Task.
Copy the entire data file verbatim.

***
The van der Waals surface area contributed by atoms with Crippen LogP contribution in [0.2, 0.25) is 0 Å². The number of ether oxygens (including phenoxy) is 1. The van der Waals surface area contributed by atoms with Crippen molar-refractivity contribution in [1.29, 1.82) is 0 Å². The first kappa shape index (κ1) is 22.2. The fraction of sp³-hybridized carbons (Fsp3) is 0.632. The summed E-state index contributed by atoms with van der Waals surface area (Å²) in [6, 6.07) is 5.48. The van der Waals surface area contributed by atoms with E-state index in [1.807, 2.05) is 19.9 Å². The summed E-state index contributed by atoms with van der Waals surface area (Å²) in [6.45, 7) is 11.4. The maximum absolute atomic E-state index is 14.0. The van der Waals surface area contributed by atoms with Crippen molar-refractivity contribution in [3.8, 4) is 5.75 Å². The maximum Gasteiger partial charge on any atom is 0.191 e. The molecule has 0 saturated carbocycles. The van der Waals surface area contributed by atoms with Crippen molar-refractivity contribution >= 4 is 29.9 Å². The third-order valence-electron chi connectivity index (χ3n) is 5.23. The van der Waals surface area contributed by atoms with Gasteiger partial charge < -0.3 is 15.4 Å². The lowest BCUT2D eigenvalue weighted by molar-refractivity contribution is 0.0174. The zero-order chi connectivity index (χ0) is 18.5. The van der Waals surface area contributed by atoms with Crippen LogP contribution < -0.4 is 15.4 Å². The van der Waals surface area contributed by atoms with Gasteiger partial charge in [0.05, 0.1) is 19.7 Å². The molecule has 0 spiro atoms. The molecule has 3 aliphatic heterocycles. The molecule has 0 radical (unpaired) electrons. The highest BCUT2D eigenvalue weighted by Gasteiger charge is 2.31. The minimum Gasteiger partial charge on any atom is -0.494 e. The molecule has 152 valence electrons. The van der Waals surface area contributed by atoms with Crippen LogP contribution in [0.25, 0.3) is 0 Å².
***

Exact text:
The van der Waals surface area contributed by atoms with Crippen LogP contribution in [0.2, 0.25) is 0 Å². The number of ether oxygens (including phenoxy) is 1. The van der Waals surface area contributed by atoms with Crippen molar-refractivity contribution in [1.29, 1.82) is 0 Å². The first kappa shape index (κ1) is 22.2. The fraction of sp³-hybridized carbons (Fsp3) is 0.632. The summed E-state index contributed by atoms with van der Waals surface area (Å²) in [6, 6.07) is 5.48. The van der Waals surface area contributed by atoms with E-state index in [1.807, 2.05) is 19.9 Å². The summed E-state index contributed by atoms with van der Waals surface area (Å²) in [6.45, 7) is 11.4. The maximum absolute atomic E-state index is 14.0. The van der Waals surface area contributed by atoms with Crippen molar-refractivity contribution in [3.8, 4) is 5.75 Å². The maximum Gasteiger partial charge on any atom is 0.191 e. The molecule has 0 saturated carbocycles. The van der Waals surface area contributed by atoms with Crippen molar-refractivity contribution >= 4 is 29.9 Å². The third-order valence-electron chi connectivity index (χ3n) is 5.23. The van der Waals surface area contributed by atoms with Gasteiger partial charge < -0.3 is 15.4 Å². The lowest BCUT2D eigenvalue weighted by molar-refractivity contribution is 0.0174. The zero-order chi connectivity index (χ0) is 18.5. The van der Waals surface area contributed by atoms with Crippen LogP contribution < -0.4 is 15.4 Å². The van der Waals surface area contributed by atoms with Gasteiger partial charge in [0.05, 0.1) is 19.7 Å². The molecule has 0 spiro atoms. The molecule has 3 aliphatic heterocycles. The molecule has 0 radical (unpaired) electrons. The highest BCUT2D eigenvalue weighted by Gasteiger charge is 2.31. The minimum Gasteiger partial charge on any atom is -0.494 e. The molecule has 152 valence electrons. The van der Waals surface area contributed by atoms with Crippen LogP contribution in [0.25, 0.3) is 0 Å².